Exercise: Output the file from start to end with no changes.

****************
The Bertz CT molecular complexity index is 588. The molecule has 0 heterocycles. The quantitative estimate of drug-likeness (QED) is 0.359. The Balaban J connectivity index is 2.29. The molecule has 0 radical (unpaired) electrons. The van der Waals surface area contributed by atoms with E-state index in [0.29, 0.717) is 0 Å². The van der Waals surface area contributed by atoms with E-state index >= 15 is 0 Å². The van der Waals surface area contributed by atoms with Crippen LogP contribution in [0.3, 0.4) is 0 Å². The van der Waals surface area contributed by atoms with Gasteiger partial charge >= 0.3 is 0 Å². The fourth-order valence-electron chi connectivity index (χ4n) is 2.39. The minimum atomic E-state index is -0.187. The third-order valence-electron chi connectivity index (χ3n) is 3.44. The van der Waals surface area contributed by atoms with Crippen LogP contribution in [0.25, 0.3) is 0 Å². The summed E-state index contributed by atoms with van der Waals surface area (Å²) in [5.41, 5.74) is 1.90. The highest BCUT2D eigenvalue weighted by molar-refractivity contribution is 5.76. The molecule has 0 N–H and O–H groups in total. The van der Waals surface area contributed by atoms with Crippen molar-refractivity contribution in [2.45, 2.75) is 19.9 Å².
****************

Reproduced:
The Bertz CT molecular complexity index is 588. The molecule has 0 heterocycles. The quantitative estimate of drug-likeness (QED) is 0.359. The Balaban J connectivity index is 2.29. The molecule has 0 radical (unpaired) electrons. The van der Waals surface area contributed by atoms with E-state index in [0.29, 0.717) is 0 Å². The van der Waals surface area contributed by atoms with E-state index >= 15 is 0 Å². The van der Waals surface area contributed by atoms with Crippen LogP contribution in [0.3, 0.4) is 0 Å². The van der Waals surface area contributed by atoms with Gasteiger partial charge >= 0.3 is 0 Å². The fourth-order valence-electron chi connectivity index (χ4n) is 2.39. The minimum atomic E-state index is -0.187. The third-order valence-electron chi connectivity index (χ3n) is 3.44. The van der Waals surface area contributed by atoms with Crippen LogP contribution in [0.25, 0.3) is 0 Å². The summed E-state index contributed by atoms with van der Waals surface area (Å²) in [5.41, 5.74) is 1.90. The highest BCUT2D eigenvalue weighted by molar-refractivity contribution is 5.76. The molecule has 0 N–H and O–H groups in total. The van der Waals surface area contributed by atoms with Crippen molar-refractivity contribution in [2.45, 2.75) is 19.9 Å².